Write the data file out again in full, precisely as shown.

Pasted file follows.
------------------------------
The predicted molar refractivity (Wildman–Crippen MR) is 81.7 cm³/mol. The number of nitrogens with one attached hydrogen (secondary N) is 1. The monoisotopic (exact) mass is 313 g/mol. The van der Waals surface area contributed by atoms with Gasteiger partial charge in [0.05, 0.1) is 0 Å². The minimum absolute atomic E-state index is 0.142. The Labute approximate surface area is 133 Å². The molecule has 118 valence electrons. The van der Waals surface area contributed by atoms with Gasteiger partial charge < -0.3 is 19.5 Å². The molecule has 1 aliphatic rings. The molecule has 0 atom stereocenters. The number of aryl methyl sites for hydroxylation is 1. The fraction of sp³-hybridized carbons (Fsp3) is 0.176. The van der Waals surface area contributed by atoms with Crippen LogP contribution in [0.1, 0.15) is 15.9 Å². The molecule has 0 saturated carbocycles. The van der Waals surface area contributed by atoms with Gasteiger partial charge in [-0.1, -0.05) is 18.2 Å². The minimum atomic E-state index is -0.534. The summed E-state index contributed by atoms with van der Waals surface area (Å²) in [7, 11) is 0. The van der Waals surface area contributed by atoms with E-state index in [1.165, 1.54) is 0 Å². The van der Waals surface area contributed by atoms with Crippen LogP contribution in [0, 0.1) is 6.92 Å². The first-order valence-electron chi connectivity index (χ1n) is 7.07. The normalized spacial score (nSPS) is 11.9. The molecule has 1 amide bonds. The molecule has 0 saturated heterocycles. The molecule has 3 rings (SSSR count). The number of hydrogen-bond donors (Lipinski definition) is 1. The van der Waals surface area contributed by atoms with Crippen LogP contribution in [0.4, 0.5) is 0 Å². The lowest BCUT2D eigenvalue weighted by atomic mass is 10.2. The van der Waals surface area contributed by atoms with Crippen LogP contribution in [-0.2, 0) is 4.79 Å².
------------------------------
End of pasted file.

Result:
The predicted molar refractivity (Wildman–Crippen MR) is 81.7 cm³/mol. The number of nitrogens with one attached hydrogen (secondary N) is 1. The monoisotopic (exact) mass is 313 g/mol. The van der Waals surface area contributed by atoms with Gasteiger partial charge in [0.05, 0.1) is 0 Å². The minimum absolute atomic E-state index is 0.142. The Labute approximate surface area is 133 Å². The molecule has 118 valence electrons. The van der Waals surface area contributed by atoms with Gasteiger partial charge < -0.3 is 19.5 Å². The molecule has 1 aliphatic rings. The molecule has 0 atom stereocenters. The number of aryl methyl sites for hydroxylation is 1. The fraction of sp³-hybridized carbons (Fsp3) is 0.176. The van der Waals surface area contributed by atoms with Crippen LogP contribution in [0.1, 0.15) is 15.9 Å². The molecule has 0 saturated carbocycles. The van der Waals surface area contributed by atoms with Gasteiger partial charge in [-0.1, -0.05) is 18.2 Å². The minimum atomic E-state index is -0.534. The summed E-state index contributed by atoms with van der Waals surface area (Å²) in [7, 11) is 0. The van der Waals surface area contributed by atoms with E-state index in [1.165, 1.54) is 0 Å². The van der Waals surface area contributed by atoms with Crippen LogP contribution in [0, 0.1) is 6.92 Å². The first-order valence-electron chi connectivity index (χ1n) is 7.07. The normalized spacial score (nSPS) is 11.9. The molecule has 1 amide bonds. The molecule has 0 saturated heterocycles. The molecule has 3 rings (SSSR count). The number of hydrogen-bond donors (Lipinski definition) is 1. The van der Waals surface area contributed by atoms with Crippen LogP contribution in [0.4, 0.5) is 0 Å². The lowest BCUT2D eigenvalue weighted by atomic mass is 10.2. The van der Waals surface area contributed by atoms with Crippen LogP contribution in [-0.2, 0) is 4.79 Å².